Following the occurrence, the engine manufacturer issued non-modification service bulletin, NMSB 72-G739, on 6 October 2011. The NMSB directed a borescope inspection of the IP turbine blades to confirm that the interlocks were in an acceptable condition. It was recommended that the inspections be carried out before 30 June 2012.
The service bulletin was re-issued on 11 July 2012 to include crack acceptance and re-inspection criteria. The engine manufacturer advised that they were running a series of stress and modal analyses to look at the effect of a loss of the interlocking shroud feature on the system, in particular the stress in the IP turbine blades. The analysis was run with fixed-fixed and fixed-free configurations, representative of blades with full interlock functionality and with zero interlock functionality. It was reported that the fixed-fixed configuration showed good correlation to the certification tests which validated the model, and while the fixed-free test showed changes to the stress levels and distribution, it did not indicate a significant stress increase on the convex (suction) side of the aerofoil as likely in the occurrence event.
The fixed-half free model analysis was completed in the second half of 2012; however the engine manufacturer reported that they remained unable to verify the mechanism that led to the IP turbine fracture. The manufacturer reported that they were committed to reaching a root-cause understanding of the failure, and ongoing work included a rig-based fatigue test that involved high-life service-run blades against new blades.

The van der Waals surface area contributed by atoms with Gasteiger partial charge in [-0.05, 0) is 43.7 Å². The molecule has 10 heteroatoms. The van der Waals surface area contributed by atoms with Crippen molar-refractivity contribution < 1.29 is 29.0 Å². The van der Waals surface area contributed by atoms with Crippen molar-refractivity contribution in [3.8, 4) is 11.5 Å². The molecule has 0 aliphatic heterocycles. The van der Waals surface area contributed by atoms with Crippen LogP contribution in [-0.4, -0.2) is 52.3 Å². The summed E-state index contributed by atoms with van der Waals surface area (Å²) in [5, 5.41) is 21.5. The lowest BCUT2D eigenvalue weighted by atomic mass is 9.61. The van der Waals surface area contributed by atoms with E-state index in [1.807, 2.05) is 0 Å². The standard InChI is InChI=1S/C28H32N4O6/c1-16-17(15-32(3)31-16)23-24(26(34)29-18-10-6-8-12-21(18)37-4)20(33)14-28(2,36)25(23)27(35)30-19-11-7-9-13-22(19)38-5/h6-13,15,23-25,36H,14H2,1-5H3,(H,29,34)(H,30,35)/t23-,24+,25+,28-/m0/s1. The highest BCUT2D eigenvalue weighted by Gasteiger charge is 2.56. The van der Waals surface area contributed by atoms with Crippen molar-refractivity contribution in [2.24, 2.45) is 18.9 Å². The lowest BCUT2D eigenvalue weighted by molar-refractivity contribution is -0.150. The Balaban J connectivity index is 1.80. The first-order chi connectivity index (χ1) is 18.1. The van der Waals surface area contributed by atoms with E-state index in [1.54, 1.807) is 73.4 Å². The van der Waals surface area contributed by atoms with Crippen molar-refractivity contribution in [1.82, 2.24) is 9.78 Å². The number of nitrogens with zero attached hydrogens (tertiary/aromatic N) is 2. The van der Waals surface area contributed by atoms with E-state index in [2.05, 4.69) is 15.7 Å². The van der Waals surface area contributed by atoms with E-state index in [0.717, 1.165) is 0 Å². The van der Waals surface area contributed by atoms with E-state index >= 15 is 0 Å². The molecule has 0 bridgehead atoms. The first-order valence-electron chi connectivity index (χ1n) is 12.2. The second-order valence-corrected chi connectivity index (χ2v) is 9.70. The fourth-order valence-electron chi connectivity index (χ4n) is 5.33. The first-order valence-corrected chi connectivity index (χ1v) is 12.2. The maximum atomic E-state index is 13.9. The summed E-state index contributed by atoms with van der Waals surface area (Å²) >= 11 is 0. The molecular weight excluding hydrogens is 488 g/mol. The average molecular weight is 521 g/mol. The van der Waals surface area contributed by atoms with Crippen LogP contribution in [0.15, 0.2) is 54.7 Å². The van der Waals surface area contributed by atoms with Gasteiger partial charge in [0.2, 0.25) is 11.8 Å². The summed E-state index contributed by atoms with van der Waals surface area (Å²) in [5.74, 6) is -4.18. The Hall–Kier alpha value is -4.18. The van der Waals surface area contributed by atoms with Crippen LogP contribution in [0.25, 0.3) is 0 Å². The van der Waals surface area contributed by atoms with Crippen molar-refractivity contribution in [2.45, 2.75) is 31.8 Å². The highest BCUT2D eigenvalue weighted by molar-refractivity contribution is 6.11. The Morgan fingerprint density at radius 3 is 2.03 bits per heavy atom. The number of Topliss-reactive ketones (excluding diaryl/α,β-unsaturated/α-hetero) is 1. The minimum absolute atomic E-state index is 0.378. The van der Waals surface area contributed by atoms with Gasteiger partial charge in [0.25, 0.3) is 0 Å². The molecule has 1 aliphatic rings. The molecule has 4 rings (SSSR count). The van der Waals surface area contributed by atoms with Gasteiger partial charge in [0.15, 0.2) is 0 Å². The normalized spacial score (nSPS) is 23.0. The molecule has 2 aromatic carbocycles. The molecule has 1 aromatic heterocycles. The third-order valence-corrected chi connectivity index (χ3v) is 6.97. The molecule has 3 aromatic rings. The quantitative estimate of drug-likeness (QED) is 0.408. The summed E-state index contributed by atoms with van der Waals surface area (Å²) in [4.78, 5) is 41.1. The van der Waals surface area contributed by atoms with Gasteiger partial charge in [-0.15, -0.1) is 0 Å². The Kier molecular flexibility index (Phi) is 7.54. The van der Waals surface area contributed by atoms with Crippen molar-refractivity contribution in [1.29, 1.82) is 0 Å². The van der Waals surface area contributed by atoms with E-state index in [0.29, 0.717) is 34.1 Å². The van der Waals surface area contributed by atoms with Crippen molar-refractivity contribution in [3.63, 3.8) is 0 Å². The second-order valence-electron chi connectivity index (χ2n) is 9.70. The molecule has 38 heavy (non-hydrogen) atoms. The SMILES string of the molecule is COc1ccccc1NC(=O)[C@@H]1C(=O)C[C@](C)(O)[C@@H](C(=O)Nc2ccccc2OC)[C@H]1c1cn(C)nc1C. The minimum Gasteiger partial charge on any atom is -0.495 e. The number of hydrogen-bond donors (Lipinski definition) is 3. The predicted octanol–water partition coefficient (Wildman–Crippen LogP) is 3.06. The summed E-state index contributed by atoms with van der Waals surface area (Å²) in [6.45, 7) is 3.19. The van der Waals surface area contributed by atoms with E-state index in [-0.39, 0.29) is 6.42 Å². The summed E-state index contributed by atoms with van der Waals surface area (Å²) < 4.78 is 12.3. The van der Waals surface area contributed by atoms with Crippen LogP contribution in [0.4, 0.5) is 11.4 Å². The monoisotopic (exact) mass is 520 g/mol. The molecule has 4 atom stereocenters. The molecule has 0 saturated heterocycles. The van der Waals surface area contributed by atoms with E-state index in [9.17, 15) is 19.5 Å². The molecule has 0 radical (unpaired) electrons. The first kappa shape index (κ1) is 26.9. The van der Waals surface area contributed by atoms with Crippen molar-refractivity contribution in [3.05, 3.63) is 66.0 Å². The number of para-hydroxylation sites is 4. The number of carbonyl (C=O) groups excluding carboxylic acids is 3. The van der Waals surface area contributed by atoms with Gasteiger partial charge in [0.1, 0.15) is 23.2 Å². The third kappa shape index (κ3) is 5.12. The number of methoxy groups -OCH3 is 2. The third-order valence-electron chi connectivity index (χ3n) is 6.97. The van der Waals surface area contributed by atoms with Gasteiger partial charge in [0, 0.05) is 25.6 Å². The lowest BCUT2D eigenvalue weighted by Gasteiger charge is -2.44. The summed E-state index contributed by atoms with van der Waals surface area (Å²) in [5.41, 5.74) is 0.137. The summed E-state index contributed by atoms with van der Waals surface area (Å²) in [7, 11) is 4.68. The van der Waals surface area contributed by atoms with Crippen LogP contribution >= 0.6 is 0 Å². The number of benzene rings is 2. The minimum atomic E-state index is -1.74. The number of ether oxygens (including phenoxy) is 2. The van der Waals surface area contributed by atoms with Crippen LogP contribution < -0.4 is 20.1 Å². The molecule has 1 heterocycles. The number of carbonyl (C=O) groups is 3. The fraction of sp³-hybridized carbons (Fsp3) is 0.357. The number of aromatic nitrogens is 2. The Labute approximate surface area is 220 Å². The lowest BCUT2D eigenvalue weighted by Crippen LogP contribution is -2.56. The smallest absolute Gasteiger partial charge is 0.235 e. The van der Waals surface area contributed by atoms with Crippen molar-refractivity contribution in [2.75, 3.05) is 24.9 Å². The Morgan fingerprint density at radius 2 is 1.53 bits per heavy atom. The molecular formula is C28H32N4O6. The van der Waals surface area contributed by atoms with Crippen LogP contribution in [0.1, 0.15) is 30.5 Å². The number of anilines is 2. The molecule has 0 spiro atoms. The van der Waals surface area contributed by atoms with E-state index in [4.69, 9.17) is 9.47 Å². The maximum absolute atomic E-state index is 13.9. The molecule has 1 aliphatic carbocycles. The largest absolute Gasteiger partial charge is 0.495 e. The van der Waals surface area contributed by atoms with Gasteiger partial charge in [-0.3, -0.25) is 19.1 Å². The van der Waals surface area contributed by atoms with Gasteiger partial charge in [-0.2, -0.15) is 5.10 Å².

It was thought that this would provide important material property data for service aged material with thermal degradation. Analyses were also commissioned to assess the dual in flight shut down (DIFSD) risk for the fleet (which included both 747 and 767 aircraft). In respect of the IP turbine blade release, the DIFSD risk was a factor of 10³ below the regulatory threshold of one such event in 1 billion (109) aircraft flight hours.
The ATSB notes that Rolls-Royce is continuing work to better understand the contributory mechanisms associated with the interlocking shroud wear.
The ATSB acknowledges the technical complexity associated with the issue, and in light of the measures already in place to mitigate the risks associated with future shroud-wear related engine failure events, the ATSB is satisfied that the work being undertaken is an appropriate response to the safety issue.